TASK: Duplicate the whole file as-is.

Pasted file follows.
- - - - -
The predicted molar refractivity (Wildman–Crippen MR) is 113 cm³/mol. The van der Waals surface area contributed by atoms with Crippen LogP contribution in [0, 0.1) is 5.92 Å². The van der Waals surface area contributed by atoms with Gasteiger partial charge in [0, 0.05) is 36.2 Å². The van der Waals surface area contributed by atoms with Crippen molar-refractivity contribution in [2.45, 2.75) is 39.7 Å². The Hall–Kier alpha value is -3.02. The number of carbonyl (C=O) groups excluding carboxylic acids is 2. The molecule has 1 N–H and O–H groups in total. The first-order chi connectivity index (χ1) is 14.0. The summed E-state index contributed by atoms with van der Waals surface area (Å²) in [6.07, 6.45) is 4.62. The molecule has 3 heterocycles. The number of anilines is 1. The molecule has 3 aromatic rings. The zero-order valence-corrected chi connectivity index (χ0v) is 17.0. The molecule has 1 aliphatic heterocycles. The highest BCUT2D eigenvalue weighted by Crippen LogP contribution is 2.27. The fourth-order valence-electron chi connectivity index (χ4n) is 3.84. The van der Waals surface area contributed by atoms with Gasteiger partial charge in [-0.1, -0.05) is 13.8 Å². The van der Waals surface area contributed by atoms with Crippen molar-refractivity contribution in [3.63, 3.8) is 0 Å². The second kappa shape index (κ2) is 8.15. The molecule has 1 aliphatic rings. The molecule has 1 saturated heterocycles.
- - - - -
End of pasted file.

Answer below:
The predicted molar refractivity (Wildman–Crippen MR) is 113 cm³/mol. The van der Waals surface area contributed by atoms with Crippen LogP contribution in [0, 0.1) is 5.92 Å². The van der Waals surface area contributed by atoms with Gasteiger partial charge in [0, 0.05) is 36.2 Å². The van der Waals surface area contributed by atoms with Crippen molar-refractivity contribution in [2.45, 2.75) is 39.7 Å². The Hall–Kier alpha value is -3.02. The number of carbonyl (C=O) groups excluding carboxylic acids is 2. The molecule has 1 N–H and O–H groups in total. The first-order chi connectivity index (χ1) is 14.0. The summed E-state index contributed by atoms with van der Waals surface area (Å²) in [6.07, 6.45) is 4.62. The molecule has 3 heterocycles. The number of anilines is 1. The molecule has 3 aromatic rings. The zero-order valence-corrected chi connectivity index (χ0v) is 17.0. The molecule has 1 aliphatic heterocycles. The highest BCUT2D eigenvalue weighted by Crippen LogP contribution is 2.27. The fourth-order valence-electron chi connectivity index (χ4n) is 3.84. The van der Waals surface area contributed by atoms with Gasteiger partial charge in [-0.1, -0.05) is 13.8 Å². The van der Waals surface area contributed by atoms with Crippen molar-refractivity contribution in [3.63, 3.8) is 0 Å². The second kappa shape index (κ2) is 8.15. The molecule has 1 aliphatic rings. The molecule has 1 saturated heterocycles.